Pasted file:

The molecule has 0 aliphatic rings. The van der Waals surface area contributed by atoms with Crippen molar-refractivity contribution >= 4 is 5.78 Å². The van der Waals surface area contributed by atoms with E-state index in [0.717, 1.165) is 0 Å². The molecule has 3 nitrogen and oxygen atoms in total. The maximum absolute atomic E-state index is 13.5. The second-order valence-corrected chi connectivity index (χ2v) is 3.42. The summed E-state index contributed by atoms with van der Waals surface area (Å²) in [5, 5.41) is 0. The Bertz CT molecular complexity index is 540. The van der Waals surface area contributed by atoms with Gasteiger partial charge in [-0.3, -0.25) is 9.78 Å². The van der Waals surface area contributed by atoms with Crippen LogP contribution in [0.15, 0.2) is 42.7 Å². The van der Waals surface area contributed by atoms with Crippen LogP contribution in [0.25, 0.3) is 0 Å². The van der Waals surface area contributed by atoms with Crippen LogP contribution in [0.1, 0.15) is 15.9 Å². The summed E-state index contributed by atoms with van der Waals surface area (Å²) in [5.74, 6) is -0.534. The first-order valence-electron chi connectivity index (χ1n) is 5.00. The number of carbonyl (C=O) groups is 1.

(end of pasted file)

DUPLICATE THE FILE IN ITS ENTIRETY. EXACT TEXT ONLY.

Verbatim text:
The molecule has 0 aliphatic rings. The van der Waals surface area contributed by atoms with Crippen molar-refractivity contribution >= 4 is 5.78 Å². The van der Waals surface area contributed by atoms with E-state index in [0.717, 1.165) is 0 Å². The molecule has 3 nitrogen and oxygen atoms in total. The maximum absolute atomic E-state index is 13.5. The second-order valence-corrected chi connectivity index (χ2v) is 3.42. The summed E-state index contributed by atoms with van der Waals surface area (Å²) in [5, 5.41) is 0. The Bertz CT molecular complexity index is 540. The van der Waals surface area contributed by atoms with Gasteiger partial charge in [-0.3, -0.25) is 9.78 Å². The van der Waals surface area contributed by atoms with Crippen LogP contribution in [0.15, 0.2) is 42.7 Å². The van der Waals surface area contributed by atoms with Crippen LogP contribution in [0.25, 0.3) is 0 Å². The van der Waals surface area contributed by atoms with Crippen LogP contribution in [0.1, 0.15) is 15.9 Å². The summed E-state index contributed by atoms with van der Waals surface area (Å²) in [5.74, 6) is -0.534. The first-order valence-electron chi connectivity index (χ1n) is 5.00. The number of carbonyl (C=O) groups is 1.